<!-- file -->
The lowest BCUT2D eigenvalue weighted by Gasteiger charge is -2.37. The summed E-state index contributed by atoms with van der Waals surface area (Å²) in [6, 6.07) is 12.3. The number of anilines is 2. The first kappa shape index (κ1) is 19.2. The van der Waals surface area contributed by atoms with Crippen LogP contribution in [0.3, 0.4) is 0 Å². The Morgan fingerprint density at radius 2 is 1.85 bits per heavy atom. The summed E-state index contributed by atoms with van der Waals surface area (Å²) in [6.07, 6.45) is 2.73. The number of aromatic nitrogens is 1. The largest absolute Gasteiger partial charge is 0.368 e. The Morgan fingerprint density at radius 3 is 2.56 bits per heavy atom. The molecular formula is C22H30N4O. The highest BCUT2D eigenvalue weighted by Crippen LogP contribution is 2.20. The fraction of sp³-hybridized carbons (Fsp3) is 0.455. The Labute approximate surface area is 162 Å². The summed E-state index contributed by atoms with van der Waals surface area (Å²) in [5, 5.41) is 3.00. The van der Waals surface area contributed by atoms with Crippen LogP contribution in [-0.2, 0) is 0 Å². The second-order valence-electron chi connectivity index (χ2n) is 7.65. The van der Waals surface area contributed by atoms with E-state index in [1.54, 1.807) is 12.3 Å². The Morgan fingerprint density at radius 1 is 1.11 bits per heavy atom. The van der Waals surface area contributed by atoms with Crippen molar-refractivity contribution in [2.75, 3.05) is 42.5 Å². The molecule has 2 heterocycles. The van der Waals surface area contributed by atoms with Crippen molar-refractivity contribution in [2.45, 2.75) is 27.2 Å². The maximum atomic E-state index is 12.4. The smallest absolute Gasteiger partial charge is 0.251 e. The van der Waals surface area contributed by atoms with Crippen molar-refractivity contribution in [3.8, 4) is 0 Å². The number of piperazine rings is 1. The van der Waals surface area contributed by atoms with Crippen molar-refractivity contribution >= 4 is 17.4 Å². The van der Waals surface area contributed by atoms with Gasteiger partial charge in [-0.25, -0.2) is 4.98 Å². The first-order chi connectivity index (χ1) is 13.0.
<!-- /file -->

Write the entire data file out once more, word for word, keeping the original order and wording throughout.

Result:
The lowest BCUT2D eigenvalue weighted by Gasteiger charge is -2.37. The summed E-state index contributed by atoms with van der Waals surface area (Å²) in [6, 6.07) is 12.3. The number of anilines is 2. The first kappa shape index (κ1) is 19.2. The van der Waals surface area contributed by atoms with Crippen LogP contribution in [0.3, 0.4) is 0 Å². The Morgan fingerprint density at radius 2 is 1.85 bits per heavy atom. The summed E-state index contributed by atoms with van der Waals surface area (Å²) in [6.07, 6.45) is 2.73. The number of aromatic nitrogens is 1. The largest absolute Gasteiger partial charge is 0.368 e. The Morgan fingerprint density at radius 3 is 2.56 bits per heavy atom. The molecular formula is C22H30N4O. The highest BCUT2D eigenvalue weighted by Crippen LogP contribution is 2.20. The fraction of sp³-hybridized carbons (Fsp3) is 0.455. The Labute approximate surface area is 162 Å². The summed E-state index contributed by atoms with van der Waals surface area (Å²) in [5, 5.41) is 3.00. The van der Waals surface area contributed by atoms with Crippen LogP contribution in [-0.2, 0) is 0 Å². The second-order valence-electron chi connectivity index (χ2n) is 7.65. The van der Waals surface area contributed by atoms with E-state index in [1.54, 1.807) is 12.3 Å². The Morgan fingerprint density at radius 1 is 1.11 bits per heavy atom. The van der Waals surface area contributed by atoms with Crippen molar-refractivity contribution in [2.75, 3.05) is 42.5 Å². The molecule has 2 heterocycles. The van der Waals surface area contributed by atoms with Crippen molar-refractivity contribution in [2.45, 2.75) is 27.2 Å². The maximum atomic E-state index is 12.4. The smallest absolute Gasteiger partial charge is 0.251 e. The van der Waals surface area contributed by atoms with Crippen molar-refractivity contribution in [3.8, 4) is 0 Å². The number of piperazine rings is 1. The van der Waals surface area contributed by atoms with Crippen molar-refractivity contribution >= 4 is 17.4 Å². The van der Waals surface area contributed by atoms with Gasteiger partial charge in [-0.25, -0.2) is 4.98 Å². The first-order chi connectivity index (χ1) is 13.0.